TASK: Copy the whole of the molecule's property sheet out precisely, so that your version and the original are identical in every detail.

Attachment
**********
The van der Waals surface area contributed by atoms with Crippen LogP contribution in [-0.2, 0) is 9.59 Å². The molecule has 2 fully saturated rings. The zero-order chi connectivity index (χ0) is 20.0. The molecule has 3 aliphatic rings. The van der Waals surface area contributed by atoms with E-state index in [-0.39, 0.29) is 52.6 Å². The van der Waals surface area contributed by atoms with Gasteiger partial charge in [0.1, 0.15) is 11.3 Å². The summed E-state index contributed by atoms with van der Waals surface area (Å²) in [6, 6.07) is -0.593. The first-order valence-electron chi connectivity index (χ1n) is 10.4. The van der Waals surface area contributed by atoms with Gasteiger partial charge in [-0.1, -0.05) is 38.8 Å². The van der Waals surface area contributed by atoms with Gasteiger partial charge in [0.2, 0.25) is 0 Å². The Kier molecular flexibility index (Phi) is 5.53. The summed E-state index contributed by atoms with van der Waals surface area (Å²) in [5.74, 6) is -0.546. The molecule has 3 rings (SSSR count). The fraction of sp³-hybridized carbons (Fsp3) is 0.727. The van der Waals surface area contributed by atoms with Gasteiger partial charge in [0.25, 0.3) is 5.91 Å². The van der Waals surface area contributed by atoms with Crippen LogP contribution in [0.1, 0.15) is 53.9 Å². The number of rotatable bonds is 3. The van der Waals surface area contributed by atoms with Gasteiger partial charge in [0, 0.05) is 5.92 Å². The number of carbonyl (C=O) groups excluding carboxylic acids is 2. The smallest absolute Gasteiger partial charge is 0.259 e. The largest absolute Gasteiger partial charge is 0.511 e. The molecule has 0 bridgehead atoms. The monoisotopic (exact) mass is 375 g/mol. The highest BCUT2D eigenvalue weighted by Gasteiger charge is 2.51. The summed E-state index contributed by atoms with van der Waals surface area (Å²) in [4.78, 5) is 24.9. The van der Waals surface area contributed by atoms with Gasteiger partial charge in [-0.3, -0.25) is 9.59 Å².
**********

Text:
The van der Waals surface area contributed by atoms with Crippen LogP contribution in [-0.2, 0) is 9.59 Å². The molecule has 2 fully saturated rings. The zero-order chi connectivity index (χ0) is 20.0. The molecule has 3 aliphatic rings. The van der Waals surface area contributed by atoms with E-state index in [-0.39, 0.29) is 52.6 Å². The van der Waals surface area contributed by atoms with Gasteiger partial charge in [0.1, 0.15) is 11.3 Å². The summed E-state index contributed by atoms with van der Waals surface area (Å²) in [6, 6.07) is -0.593. The first-order valence-electron chi connectivity index (χ1n) is 10.4. The van der Waals surface area contributed by atoms with Gasteiger partial charge in [-0.1, -0.05) is 38.8 Å². The van der Waals surface area contributed by atoms with Gasteiger partial charge in [0.2, 0.25) is 0 Å². The Kier molecular flexibility index (Phi) is 5.53. The summed E-state index contributed by atoms with van der Waals surface area (Å²) in [5.74, 6) is -0.546. The molecule has 3 rings (SSSR count). The fraction of sp³-hybridized carbons (Fsp3) is 0.727. The van der Waals surface area contributed by atoms with Gasteiger partial charge in [0.25, 0.3) is 5.91 Å². The van der Waals surface area contributed by atoms with Crippen LogP contribution in [0.1, 0.15) is 53.9 Å². The number of rotatable bonds is 3. The van der Waals surface area contributed by atoms with Gasteiger partial charge in [0, 0.05) is 5.92 Å². The number of carbonyl (C=O) groups excluding carboxylic acids is 2. The smallest absolute Gasteiger partial charge is 0.259 e. The largest absolute Gasteiger partial charge is 0.511 e. The molecule has 0 bridgehead atoms. The monoisotopic (exact) mass is 375 g/mol. The highest BCUT2D eigenvalue weighted by Gasteiger charge is 2.51. The summed E-state index contributed by atoms with van der Waals surface area (Å²) in [4.78, 5) is 24.9. The van der Waals surface area contributed by atoms with Gasteiger partial charge in [-0.3, -0.25) is 9.59 Å².